Dwight MacDonald, one of our few perceptive political critics in that bleakest of decades, the 1940’s, wrote of the Henry Wallace campaign of 1948: “Populism today is a shell which can be filled with any content, even Stalinism, and hence offers its prophet no guide to behavior. Compare Bryan’s and Wallace’s audiences. Bryan’s favorite platform was the Chautauqua lecture: when he was secretary of state, he was criticized for continuing to appear on the Chautauqua circuit along with Swiss bell ringers and ‘Sears, the Taffy Man.’ The Chautauqua audience was composed of religious-minded, agrarian provincials who hated ‘Wall Street’ and detested the sophisticated, irreligious culture of the eastern seaboard. But Wallace’s audience is drawn from liberals who are well-off and sophisticated. For them, populism is, culturally, a phony way of making a connection with the inarticulate masses (like Josh White’s songs).”

Twenty-five years later, Macdonald added a musical footnote to his essay; he championed Country Joe Mc Donald over the “folkery-fakery” of Pete Seeger. Mr. Seeger is still with us, and ersatz Henry Wallace populism is back with a vengeance. Its latest standard-bearer is another son of Iowa, Senator Tom Harkin—or “Tom William Jennings Harkin,” as the New Republic calls him. (This is supposed to be an insult.) Anyway, Harkin is pure counterfeit: a statist liberal, awash in PAC money, whose wife is a rich lawyer at Akin, Gump—one of Washington’s high-octane firms. Harkin is abrasive and cruel, unlike the daffy idealist Wallace, a decent fool whom Westbrook Pegler dubbed “Old Bubblehead.”

Like Bryan populism, rock and roll rings truest in the accents of the South or small-town Midwest. Yet rock critics, like pundits, are usually of affluent Eastern backgrounds; they prefer the mannered, the self-conscious, the safe. When confronted with the genuine article—George Wallace, Huey Long, Axl Rose—they flee to the illusory high ground of moral indignation.

Axl Rose, in case you don’t know, is an insolent brat from Lafayette, Indiana, who sings for the most popular hard rock band in America, Guns ‘N’ Roses. He acts like any Main Street video arcade loudmouth, meaning he brags about his sexual exploits, calls homosexuals “faggots,” and tells foreigners to “go back to Iran.” Axl’s a typical rowdy white-trash kid—smoking and drinking and not taking his SATs like a good Jason or Jennifer—yet the New York City-based press has demonized him as the smackshooting reincarnation of Joe McCarthy. That he is the most pilloried figure in rock and roll—and, among working- and middle-class kids, the most adulated—suggests the enormous gulf between those who live in America and those who run it.

There’s no chance of hearing Guns ‘N’ Roses at a Tom Harkin rally, but the musical tastes of faux populists have certainly improved since the Wallace campaign of 1948. Harkin’s presidential campaign theme song is Bruce Springsteen’s “Born in the USA,” in which a jobless, womanless Vietnam vet finds himself with “nowhere to run, I got nowhere to go.” Senator Harkin, happily, can run to a partnership with Akin, Gump should the voters desert him.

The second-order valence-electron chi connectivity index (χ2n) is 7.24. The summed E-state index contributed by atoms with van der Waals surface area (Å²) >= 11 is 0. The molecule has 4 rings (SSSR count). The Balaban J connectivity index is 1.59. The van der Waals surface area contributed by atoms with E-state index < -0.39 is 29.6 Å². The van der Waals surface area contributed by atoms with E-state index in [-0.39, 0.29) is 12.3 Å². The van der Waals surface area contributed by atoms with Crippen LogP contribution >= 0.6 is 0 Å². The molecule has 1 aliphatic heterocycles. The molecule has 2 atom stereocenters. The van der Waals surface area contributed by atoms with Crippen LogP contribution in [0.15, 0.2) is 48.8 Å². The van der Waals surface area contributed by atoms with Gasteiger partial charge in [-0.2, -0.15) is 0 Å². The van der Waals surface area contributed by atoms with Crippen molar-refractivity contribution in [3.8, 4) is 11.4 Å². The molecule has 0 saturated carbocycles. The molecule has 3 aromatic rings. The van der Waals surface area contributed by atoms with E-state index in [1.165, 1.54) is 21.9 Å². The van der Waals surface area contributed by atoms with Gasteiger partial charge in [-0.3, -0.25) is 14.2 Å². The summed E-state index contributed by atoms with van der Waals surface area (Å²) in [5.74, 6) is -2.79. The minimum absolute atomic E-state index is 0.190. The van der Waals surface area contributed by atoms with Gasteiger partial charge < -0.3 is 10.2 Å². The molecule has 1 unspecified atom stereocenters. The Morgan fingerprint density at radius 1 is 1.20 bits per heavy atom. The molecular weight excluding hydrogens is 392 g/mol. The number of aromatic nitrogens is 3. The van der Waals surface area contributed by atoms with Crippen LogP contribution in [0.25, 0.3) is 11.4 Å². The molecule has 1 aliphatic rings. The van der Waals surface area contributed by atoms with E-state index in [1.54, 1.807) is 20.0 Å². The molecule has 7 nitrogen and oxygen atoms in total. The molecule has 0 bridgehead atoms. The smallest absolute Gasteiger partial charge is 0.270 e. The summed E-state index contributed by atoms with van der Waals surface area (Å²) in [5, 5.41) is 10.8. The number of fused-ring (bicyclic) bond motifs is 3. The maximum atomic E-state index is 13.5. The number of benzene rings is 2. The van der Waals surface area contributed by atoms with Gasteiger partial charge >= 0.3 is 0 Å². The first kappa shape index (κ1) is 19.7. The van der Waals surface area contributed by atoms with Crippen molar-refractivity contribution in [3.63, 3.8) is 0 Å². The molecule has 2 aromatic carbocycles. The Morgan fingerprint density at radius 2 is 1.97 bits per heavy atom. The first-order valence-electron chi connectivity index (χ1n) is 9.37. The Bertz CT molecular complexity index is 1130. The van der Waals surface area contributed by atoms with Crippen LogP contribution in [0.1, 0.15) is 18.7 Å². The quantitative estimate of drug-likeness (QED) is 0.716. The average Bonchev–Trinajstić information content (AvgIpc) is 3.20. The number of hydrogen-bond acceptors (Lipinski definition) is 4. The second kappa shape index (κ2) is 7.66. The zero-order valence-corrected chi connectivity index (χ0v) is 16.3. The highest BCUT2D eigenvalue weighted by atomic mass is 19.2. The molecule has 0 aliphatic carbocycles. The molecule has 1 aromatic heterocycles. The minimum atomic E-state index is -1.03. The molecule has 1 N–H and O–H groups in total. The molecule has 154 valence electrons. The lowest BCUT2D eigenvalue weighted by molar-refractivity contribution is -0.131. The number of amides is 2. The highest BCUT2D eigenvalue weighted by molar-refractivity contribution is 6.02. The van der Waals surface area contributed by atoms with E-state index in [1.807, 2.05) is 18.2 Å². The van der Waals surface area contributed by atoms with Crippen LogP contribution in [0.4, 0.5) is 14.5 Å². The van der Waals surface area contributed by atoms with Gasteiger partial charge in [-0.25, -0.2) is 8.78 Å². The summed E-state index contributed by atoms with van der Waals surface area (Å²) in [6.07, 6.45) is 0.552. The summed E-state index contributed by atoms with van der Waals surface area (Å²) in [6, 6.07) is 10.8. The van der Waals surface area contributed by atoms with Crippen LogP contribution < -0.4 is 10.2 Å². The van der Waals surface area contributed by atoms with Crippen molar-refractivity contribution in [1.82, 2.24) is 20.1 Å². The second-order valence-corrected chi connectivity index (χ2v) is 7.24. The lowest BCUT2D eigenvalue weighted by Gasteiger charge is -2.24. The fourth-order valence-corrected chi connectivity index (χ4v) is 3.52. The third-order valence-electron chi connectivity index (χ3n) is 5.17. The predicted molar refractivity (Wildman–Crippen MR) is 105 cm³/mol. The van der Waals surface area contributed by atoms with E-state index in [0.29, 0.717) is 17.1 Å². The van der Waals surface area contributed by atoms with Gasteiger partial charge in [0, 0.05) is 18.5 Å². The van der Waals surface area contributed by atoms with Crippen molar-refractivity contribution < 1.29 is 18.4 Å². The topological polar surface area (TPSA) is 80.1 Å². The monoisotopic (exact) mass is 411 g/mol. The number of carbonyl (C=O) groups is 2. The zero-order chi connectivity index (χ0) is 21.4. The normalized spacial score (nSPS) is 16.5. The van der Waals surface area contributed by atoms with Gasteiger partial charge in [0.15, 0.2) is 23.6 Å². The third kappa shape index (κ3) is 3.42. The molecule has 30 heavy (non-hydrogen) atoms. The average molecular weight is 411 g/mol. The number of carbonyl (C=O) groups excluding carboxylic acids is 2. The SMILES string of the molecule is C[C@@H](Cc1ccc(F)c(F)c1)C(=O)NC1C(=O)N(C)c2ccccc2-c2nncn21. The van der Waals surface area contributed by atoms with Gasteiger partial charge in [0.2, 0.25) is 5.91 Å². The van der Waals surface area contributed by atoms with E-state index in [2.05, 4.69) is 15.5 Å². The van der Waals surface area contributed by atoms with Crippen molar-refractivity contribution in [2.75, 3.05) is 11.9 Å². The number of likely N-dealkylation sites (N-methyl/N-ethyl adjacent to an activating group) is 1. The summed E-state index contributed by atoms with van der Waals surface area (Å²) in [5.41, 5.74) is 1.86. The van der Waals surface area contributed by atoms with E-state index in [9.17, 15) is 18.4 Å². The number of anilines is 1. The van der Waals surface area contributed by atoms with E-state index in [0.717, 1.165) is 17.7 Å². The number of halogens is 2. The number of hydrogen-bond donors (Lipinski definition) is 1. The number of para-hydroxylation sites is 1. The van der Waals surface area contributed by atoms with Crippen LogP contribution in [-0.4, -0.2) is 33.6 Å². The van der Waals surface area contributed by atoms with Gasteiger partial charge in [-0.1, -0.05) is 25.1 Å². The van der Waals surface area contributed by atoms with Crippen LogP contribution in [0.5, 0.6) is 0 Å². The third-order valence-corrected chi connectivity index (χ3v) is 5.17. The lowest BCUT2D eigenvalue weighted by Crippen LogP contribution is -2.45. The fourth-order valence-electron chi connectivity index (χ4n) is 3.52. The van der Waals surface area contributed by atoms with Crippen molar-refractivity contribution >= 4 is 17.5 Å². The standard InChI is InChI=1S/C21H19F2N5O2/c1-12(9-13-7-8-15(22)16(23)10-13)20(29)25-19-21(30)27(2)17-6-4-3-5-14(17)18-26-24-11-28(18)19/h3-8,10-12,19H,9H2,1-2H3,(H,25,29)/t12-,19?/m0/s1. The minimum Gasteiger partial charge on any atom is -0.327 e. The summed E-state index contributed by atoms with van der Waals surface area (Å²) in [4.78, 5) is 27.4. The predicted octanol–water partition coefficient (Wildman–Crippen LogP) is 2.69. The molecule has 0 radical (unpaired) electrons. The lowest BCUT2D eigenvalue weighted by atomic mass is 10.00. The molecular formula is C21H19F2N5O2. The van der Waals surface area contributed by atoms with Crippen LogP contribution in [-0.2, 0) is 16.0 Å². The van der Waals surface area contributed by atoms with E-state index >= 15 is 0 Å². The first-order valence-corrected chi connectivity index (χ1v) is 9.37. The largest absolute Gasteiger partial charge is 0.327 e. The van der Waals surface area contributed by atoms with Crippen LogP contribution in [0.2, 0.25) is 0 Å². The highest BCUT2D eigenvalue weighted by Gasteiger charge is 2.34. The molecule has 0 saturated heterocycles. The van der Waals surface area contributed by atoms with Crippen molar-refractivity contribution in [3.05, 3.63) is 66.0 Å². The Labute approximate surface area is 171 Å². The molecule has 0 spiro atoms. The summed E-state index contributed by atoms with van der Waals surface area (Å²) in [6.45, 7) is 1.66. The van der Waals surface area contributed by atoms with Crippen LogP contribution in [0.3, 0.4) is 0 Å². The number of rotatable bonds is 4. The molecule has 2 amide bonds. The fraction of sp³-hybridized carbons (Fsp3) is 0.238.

Nebraska Senator Bob Kerrey, whilom companion of the flighty actress Debra Winger, stumps to the accompaniment of Springsteen’s “Born to Run.” Great song, bad choice: “Baby this town rips the bones from your back / It’s a death trap, it’s a suicide rap / We gotta get out while we’re young / ‘Cause tramps like us, baby we were born to run.” The Senator, one gathers, has outgrown Omaha.

No one tried harder, or with less success, to co-opt Middle American rockers than President Reagan’s handlers. In his 1984 campaign, Reagan’s flunkies implored John Mellencamp to loan them use of “Pink Houses,” a bitter, sardonic song by a man who has a healthy contempt for upward mobility. The irony was delicious: Ronald Reagan, paladin of modern conservatism, had spoken of the “sleepy old towns where generation after generation lived. And then the kids in the Midwest left; there was nothing in those towns—Lord, that’s why I left!” John Mellencamp, by contrast, still lives in his hometown of Seymour, Indiana. You tell me who the conservative is.

In its dying weeks, the Dukakis campaign revved up its rallies with Creedence Clearwater Revival’s “Fortunate Son,” a wonderfully resentful song. (“Some folks are born silver spoon in hand / Lord don’t they help themselves? / But when the taxman comes to the door / The house looks like a rummage sale / It ain’t me, it ain’t me, I ain’t no millionaire’s son / It ain’t me, it ain’t me, I ain’t no fortunate one.”) The fact that Dukakis, his parents, and his running mate were all millionaires vitiated the tune’s effect somewhat.

Plenty of anthemic rock songs await a truly populist movement: Mellencamp’s “Small Town,” Springsteen’s “My Hometown,” Lynyrd Skynyrd’s “Sweet Home Alabama,” the Rainmakers’ “Downstream,” Neil Young’s “Keep on Rockin’ in the Free Worid,” and, best of all, the Iron City Houserockers'”Don’t Let Them Push You Around.”

Of course an authentic populist would be an American Firster who took on Wall Street, the military-industrial complex, newspaper chains, and the New York City-Washington-Los Angeles power axis on behalf of the Seymour, Indianas, of this land. A Bryan for the 90’s would be closer to John Mellencamp than to Tom Harkin. Alas, no Democrat in the current lineup fits that bill. Tracy Chapman, the Tufts graduate who is my generation’s folky-fakey Pete Seeger, could—and probably will—sing for the lot of ’em.